Push-ups are great. They are the world’s most convenient workout, and the possibilities are endless. You can do them outdoors or anywhere at any time with no equipment required. The push-up serves as a warm-up or part of a general conditioning exercise. If you’ve perfected your form, let’s take a look at five push-up varieties and their strength benefits.
Push-ups are a fast and effective exercise for building upper-body strength. They work the triceps, pectoral muscles, and shoulders. Even better, they can also strengthen the lower back and core by engaging the abdominal muscles with proper form.
If you’ve perfected the standard push-up, give these varieties a try.
Wide Hands Push-Up
Exactly as it sounds, you must keep your hands farther out to each side to do this exercise correctly (the farther apart, the more complex the push-up). However, if you keep your elbows tracking back throughout the movement, the wide hands push-up serves as a great upper body and core workout.
A great tricep workout! Start in a plank position, with your hands together and angled inward at 45 degrees. You’ll want to keep your index fingers and thumbs touching to form a diamond. Keep that diamond directly below your chest throughout the exercise. Here’s a video tutorial to make sure you have the correct form: https://www.youtube.com/watch?v=J0DnG1_S92I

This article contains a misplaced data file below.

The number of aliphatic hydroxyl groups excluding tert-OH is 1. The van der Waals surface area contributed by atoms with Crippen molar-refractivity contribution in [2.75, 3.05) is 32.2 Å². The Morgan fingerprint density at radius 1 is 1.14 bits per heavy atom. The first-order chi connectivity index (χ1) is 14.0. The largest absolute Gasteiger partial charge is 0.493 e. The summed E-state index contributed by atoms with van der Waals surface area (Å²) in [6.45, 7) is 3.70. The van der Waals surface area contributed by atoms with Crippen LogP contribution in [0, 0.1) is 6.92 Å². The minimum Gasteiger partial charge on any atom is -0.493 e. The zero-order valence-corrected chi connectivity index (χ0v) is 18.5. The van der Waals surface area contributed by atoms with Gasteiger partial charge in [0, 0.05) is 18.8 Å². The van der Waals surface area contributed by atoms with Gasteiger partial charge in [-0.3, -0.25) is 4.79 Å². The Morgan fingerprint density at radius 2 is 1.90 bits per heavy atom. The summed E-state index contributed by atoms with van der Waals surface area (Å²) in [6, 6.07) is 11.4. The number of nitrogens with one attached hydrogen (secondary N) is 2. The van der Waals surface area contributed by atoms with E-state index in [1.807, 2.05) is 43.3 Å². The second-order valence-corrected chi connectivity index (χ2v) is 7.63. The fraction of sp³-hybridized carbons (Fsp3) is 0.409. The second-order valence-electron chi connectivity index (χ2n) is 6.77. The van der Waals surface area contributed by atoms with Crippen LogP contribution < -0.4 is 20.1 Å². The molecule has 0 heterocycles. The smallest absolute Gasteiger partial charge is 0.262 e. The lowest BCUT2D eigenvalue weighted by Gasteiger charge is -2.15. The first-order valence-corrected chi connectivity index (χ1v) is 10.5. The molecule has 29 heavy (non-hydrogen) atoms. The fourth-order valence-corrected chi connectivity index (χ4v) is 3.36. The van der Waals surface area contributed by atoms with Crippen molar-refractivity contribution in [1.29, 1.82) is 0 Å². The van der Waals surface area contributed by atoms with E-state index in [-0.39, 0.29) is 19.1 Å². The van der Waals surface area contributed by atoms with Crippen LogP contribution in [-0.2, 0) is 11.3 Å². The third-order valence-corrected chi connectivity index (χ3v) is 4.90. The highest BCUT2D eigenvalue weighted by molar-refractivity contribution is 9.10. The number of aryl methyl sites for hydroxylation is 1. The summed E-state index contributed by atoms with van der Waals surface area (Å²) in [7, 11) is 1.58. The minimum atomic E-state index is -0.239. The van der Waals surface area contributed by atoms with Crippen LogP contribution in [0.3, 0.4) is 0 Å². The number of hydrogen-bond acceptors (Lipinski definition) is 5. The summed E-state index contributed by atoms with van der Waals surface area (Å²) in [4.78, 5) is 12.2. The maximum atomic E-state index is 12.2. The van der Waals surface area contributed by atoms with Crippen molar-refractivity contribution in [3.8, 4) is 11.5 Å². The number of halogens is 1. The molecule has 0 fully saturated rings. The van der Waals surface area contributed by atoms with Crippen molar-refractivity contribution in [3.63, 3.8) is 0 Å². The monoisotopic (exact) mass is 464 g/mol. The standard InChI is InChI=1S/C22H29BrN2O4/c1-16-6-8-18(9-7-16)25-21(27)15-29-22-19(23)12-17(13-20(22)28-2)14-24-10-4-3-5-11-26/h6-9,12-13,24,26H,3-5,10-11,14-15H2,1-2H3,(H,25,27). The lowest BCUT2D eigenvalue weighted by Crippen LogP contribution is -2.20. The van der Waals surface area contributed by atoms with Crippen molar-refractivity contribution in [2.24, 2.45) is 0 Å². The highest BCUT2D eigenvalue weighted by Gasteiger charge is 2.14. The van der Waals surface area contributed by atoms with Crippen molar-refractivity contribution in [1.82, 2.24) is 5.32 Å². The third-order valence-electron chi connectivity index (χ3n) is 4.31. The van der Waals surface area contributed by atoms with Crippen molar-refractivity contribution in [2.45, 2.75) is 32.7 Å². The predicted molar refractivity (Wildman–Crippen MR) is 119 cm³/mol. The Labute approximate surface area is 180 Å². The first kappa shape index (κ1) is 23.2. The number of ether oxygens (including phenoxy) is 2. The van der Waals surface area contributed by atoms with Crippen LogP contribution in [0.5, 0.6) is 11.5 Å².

Prepare your triceps, upper body, and core to be tested. First, begin in a plank pose, with your forearms even on the ground. Next, shift up with your triceps to raise your elbows off the ground, then back for one repetition. Just a warning that the farther forward you place your arms, the more difficult it will be.
For serious experts only! If you want to double the weight on a single-arm, look no further. Just like it sounds—complete a push-up with one arm gathered below your chest and the unweighted arm behind your back. You will need a flat back, level hips, and lots of balance.
Staggered Hands Push-Up
From a conventional push-up position, move one hand forward and the other backward, so they’re offset by about six to 12 inches (the farther, the more difficult). Then, switch your hands’ fore and aft positions after one or more repetitions to work each side evenly. This push-up trains your muscles asymmetrically and helps with balance.
What do you think of these push-up varieties? Can you do all five? I’d love to hear your thoughts at email@example.com. Also, if you’d like more workout planning, click on How to Create a Family Fitness Night. Be sure to subscribe to the Heart & Soul Blog Newsletter to receive more great tips straight to your inbox each week.